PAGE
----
761.9411/131: Telegram

The Ambassador in Japan (Grew) to the Secretary of State

631. The following information was received today from a thoroughly reliable Japanese who is known to be in close touch with two members of the Cabinet:

The Minister for Foreign Affairs called on the Prime Minister in an intoxicated condition on the evening of his return from Moscow and disclosed that when concluding the Neutrality Pact at Moscow he had on his own responsibility given the Soviet Government an undertaking which he had not been authorized by the Cabinet to give (our informant said that he could not indicate the character of this undertaking, as he would render himself liable to the National Secrets Law if he were to do so. There are persistent rumors that Soviet troops are being partially withdrawn from the Manchurian border on [Page 176] the strength of a secret understanding with Japan reached when the Neutrality Treaty was signed).
The speech which Mr. Matsuoka delivered at the public meeting at Tokyo on his return from Moscow contained several veiled allusions to his colleagues in the Cabinet which were deleted from the press reports of the speech. When referring to the recent emasculation of the Imperial Rule Association, he mentioned the name of a figure in the Middle Ages whose name is execrated as that of the only Japanese who ever attempted to usurp the throne, the implication being that the Cabinet had been treasonable in clipping the wings of the association. Further by indirection he charged the Cabinet with willfully causing the breakdown in the system of commodity distribution.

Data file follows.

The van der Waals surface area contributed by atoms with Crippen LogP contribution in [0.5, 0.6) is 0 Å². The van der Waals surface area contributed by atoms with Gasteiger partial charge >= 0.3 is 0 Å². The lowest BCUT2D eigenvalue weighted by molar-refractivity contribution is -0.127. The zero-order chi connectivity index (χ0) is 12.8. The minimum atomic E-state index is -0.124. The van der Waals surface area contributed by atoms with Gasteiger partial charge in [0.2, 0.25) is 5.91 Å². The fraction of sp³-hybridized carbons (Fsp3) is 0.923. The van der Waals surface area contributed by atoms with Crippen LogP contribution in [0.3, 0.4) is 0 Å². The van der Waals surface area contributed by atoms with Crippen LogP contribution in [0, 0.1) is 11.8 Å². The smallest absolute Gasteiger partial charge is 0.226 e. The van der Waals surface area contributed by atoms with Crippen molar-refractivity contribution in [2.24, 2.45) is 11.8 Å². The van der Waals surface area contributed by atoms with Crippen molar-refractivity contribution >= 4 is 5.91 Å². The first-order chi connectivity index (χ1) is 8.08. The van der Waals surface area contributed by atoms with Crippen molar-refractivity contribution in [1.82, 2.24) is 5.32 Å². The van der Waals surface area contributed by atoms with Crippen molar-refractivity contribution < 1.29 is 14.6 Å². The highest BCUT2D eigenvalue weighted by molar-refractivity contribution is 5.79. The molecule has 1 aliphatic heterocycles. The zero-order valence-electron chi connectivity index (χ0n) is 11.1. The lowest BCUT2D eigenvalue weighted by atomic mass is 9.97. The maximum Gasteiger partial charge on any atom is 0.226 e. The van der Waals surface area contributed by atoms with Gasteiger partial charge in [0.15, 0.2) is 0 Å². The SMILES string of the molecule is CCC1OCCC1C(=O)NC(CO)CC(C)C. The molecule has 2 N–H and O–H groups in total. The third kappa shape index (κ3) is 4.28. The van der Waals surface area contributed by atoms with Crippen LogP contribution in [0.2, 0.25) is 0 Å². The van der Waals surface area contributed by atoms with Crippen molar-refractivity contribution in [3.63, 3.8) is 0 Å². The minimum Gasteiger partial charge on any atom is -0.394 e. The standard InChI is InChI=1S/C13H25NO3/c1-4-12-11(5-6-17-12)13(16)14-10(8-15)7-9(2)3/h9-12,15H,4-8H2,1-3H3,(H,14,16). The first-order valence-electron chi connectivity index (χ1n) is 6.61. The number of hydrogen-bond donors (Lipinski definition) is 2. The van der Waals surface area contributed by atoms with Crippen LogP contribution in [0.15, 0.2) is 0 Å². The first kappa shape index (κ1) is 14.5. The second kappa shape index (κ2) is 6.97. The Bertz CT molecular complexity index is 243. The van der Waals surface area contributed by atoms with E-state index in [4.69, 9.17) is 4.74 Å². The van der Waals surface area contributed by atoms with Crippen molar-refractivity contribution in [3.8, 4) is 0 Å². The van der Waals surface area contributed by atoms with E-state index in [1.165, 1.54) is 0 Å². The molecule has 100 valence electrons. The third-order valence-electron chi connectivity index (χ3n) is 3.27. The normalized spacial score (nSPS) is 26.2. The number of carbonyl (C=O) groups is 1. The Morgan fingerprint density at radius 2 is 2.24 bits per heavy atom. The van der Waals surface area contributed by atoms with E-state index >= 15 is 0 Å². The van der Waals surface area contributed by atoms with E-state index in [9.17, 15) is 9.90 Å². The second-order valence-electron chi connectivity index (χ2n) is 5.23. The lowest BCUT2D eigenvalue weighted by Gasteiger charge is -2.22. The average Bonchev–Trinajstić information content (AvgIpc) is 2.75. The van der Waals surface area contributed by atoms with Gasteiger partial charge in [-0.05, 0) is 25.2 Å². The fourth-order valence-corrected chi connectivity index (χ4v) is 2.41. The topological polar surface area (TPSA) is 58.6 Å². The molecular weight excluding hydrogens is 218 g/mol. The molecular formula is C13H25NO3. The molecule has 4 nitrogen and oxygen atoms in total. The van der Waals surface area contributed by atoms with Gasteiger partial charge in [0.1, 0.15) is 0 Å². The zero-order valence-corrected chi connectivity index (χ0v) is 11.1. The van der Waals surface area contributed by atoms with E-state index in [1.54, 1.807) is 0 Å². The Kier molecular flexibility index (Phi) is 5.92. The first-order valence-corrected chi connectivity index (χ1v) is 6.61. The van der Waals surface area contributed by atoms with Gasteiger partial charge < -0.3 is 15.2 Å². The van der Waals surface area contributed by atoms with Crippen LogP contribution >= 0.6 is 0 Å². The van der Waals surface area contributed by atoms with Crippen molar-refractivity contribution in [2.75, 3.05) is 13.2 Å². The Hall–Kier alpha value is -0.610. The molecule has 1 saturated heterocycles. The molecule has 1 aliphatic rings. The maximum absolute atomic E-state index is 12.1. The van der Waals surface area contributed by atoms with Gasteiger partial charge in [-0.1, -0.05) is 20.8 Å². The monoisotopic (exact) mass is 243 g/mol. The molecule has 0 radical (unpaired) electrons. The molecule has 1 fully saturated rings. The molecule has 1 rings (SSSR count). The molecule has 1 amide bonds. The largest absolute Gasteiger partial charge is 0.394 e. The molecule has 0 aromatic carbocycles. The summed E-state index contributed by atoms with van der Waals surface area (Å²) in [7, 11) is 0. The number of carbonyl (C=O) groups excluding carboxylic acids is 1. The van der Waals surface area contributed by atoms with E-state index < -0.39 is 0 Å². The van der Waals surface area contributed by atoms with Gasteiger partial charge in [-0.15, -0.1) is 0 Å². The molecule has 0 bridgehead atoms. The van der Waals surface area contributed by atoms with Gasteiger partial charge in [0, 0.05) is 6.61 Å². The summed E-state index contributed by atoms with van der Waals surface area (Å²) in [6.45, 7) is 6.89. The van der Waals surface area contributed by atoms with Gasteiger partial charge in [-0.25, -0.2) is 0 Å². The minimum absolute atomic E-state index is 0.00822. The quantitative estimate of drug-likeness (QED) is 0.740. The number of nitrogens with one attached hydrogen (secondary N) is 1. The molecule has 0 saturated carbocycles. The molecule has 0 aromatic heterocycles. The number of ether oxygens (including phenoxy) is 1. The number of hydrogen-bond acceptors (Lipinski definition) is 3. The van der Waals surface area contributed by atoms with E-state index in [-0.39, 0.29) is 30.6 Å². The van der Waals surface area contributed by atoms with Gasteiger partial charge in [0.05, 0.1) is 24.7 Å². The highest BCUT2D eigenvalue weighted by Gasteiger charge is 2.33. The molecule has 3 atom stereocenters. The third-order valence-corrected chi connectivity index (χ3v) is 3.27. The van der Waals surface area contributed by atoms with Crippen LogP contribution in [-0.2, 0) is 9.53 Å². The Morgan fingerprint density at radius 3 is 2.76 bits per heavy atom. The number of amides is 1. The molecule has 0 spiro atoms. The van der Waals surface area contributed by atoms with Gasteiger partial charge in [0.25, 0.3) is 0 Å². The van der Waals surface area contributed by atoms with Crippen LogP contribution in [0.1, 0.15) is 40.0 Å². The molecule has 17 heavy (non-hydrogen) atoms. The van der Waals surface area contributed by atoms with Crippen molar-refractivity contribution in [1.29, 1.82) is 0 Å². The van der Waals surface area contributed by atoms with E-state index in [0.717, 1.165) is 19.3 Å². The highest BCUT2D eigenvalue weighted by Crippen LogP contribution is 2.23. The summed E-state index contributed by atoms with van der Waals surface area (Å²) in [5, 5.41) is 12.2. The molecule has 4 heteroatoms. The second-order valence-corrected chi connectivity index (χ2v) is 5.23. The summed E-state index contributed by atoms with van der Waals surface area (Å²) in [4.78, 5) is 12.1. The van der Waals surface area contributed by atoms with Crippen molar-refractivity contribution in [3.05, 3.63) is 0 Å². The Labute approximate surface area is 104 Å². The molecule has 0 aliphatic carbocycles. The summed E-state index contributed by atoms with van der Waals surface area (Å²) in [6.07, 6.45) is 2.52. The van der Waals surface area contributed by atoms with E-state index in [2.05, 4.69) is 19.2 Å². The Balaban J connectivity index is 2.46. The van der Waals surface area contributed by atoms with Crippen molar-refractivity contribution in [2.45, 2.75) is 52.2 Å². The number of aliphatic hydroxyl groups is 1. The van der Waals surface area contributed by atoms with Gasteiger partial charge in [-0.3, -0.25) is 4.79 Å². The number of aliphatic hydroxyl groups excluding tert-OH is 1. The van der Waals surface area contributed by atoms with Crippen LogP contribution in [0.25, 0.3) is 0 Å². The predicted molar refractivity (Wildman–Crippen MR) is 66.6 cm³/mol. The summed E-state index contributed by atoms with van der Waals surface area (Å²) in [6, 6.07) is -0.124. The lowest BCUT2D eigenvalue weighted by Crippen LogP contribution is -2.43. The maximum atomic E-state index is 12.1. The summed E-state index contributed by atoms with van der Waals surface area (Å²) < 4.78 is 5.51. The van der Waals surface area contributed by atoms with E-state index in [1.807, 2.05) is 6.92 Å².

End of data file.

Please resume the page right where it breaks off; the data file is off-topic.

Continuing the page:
As a consequence of the facts above set forth of Mr. Matsuoka’s efforts to exploit his diplomatic successes to promote his personal interests, the hitherto close personal relations between himself and the Prime Minister have become strained. The German military successes in the Mediterranean, along with certain positive results achieved by Mr. Matsuoka, preclude likelihood of his being displaced at this time as Foreign Minister. Nevertheless, the Prime Minister has decided that he will not permit Mr. Matsuoka to visit the United States under any circumstances—not even if he should receive an invitation from the American Government.

(I wish to add by way of comment that our informant is a highly responsible person and that, although his story is somewhat sensational, it is not out of line with disjointed rumors current here for some days which could not hitherto be pieced together.)